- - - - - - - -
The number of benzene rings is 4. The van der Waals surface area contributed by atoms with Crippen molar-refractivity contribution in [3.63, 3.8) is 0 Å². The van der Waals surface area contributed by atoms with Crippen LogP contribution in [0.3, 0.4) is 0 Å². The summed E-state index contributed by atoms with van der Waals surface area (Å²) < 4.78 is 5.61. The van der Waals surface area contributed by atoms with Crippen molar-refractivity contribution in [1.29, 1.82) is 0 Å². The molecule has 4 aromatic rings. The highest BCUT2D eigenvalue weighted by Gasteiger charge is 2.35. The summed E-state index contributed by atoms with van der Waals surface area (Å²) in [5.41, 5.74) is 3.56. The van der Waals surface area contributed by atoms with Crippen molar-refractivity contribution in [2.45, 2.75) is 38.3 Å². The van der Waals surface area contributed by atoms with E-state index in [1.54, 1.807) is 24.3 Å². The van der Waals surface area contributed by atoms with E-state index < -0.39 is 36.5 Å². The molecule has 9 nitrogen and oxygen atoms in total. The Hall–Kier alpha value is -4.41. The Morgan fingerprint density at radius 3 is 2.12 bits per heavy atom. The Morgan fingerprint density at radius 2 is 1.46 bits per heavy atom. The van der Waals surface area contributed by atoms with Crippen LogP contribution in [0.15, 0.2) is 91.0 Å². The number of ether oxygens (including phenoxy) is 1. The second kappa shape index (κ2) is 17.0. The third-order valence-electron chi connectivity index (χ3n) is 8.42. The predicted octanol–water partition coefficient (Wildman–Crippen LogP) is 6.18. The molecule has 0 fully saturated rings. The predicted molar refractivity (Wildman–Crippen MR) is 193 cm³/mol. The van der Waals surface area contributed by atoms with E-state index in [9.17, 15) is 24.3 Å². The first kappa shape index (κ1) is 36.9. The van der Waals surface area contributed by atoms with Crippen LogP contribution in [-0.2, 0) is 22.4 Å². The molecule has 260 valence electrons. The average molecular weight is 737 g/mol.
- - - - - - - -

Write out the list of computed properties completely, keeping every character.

The number of benzene rings is 4. The van der Waals surface area contributed by atoms with Crippen molar-refractivity contribution in [3.63, 3.8) is 0 Å². The van der Waals surface area contributed by atoms with Crippen LogP contribution in [0.3, 0.4) is 0 Å². The summed E-state index contributed by atoms with van der Waals surface area (Å²) < 4.78 is 5.61. The van der Waals surface area contributed by atoms with Crippen molar-refractivity contribution in [1.29, 1.82) is 0 Å². The molecule has 4 aromatic rings. The highest BCUT2D eigenvalue weighted by Gasteiger charge is 2.35. The summed E-state index contributed by atoms with van der Waals surface area (Å²) in [5.41, 5.74) is 3.56. The van der Waals surface area contributed by atoms with Crippen molar-refractivity contribution in [2.45, 2.75) is 38.3 Å². The van der Waals surface area contributed by atoms with E-state index in [1.54, 1.807) is 24.3 Å². The van der Waals surface area contributed by atoms with E-state index < -0.39 is 36.5 Å². The molecule has 9 nitrogen and oxygen atoms in total. The Hall–Kier alpha value is -4.41. The Morgan fingerprint density at radius 3 is 2.12 bits per heavy atom. The Morgan fingerprint density at radius 2 is 1.46 bits per heavy atom. The van der Waals surface area contributed by atoms with Crippen LogP contribution in [0.15, 0.2) is 91.0 Å². The number of ether oxygens (including phenoxy) is 1. The second kappa shape index (κ2) is 17.0. The third-order valence-electron chi connectivity index (χ3n) is 8.42. The predicted octanol–water partition coefficient (Wildman–Crippen LogP) is 6.18. The molecule has 0 fully saturated rings. The predicted molar refractivity (Wildman–Crippen MR) is 193 cm³/mol. The van der Waals surface area contributed by atoms with E-state index in [9.17, 15) is 24.3 Å². The first kappa shape index (κ1) is 36.9. The van der Waals surface area contributed by atoms with Crippen LogP contribution in [-0.2, 0) is 22.4 Å². The molecule has 260 valence electrons. The average molecular weight is 737 g/mol.